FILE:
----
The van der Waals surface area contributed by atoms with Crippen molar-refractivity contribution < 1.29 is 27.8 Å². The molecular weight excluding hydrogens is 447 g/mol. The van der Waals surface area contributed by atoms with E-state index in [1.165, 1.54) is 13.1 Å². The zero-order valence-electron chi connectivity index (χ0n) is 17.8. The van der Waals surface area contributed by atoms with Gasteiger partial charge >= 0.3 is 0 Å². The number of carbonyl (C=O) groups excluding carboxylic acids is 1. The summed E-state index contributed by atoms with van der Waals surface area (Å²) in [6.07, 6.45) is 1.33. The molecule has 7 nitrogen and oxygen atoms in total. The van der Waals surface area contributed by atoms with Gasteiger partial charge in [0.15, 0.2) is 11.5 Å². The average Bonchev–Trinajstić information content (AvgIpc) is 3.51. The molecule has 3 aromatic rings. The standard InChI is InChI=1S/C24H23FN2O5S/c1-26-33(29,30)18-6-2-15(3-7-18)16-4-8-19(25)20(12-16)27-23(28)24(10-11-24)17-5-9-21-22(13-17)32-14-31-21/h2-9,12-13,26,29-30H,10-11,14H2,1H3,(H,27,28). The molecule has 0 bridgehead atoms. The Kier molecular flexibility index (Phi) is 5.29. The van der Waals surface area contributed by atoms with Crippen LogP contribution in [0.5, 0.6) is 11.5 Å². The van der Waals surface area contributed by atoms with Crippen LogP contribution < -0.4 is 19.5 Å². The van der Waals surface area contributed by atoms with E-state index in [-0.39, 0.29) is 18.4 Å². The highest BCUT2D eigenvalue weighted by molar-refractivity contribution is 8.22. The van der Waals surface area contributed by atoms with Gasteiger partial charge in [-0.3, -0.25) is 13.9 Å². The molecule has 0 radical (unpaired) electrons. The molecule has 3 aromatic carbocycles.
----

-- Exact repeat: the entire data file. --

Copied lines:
The van der Waals surface area contributed by atoms with Crippen molar-refractivity contribution < 1.29 is 27.8 Å². The molecular weight excluding hydrogens is 447 g/mol. The van der Waals surface area contributed by atoms with E-state index in [1.165, 1.54) is 13.1 Å². The zero-order valence-electron chi connectivity index (χ0n) is 17.8. The van der Waals surface area contributed by atoms with Gasteiger partial charge >= 0.3 is 0 Å². The number of carbonyl (C=O) groups excluding carboxylic acids is 1. The summed E-state index contributed by atoms with van der Waals surface area (Å²) in [6.07, 6.45) is 1.33. The molecule has 7 nitrogen and oxygen atoms in total. The van der Waals surface area contributed by atoms with Gasteiger partial charge in [0.15, 0.2) is 11.5 Å². The average Bonchev–Trinajstić information content (AvgIpc) is 3.51. The molecule has 3 aromatic rings. The standard InChI is InChI=1S/C24H23FN2O5S/c1-26-33(29,30)18-6-2-15(3-7-18)16-4-8-19(25)20(12-16)27-23(28)24(10-11-24)17-5-9-21-22(13-17)32-14-31-21/h2-9,12-13,26,29-30H,10-11,14H2,1H3,(H,27,28). The molecule has 0 bridgehead atoms. The Kier molecular flexibility index (Phi) is 5.29. The van der Waals surface area contributed by atoms with Crippen LogP contribution in [0.5, 0.6) is 11.5 Å². The van der Waals surface area contributed by atoms with Crippen LogP contribution < -0.4 is 19.5 Å². The van der Waals surface area contributed by atoms with E-state index in [-0.39, 0.29) is 18.4 Å². The highest BCUT2D eigenvalue weighted by molar-refractivity contribution is 8.22. The van der Waals surface area contributed by atoms with Gasteiger partial charge in [-0.3, -0.25) is 13.9 Å². The molecule has 0 radical (unpaired) electrons. The molecule has 3 aromatic carbocycles.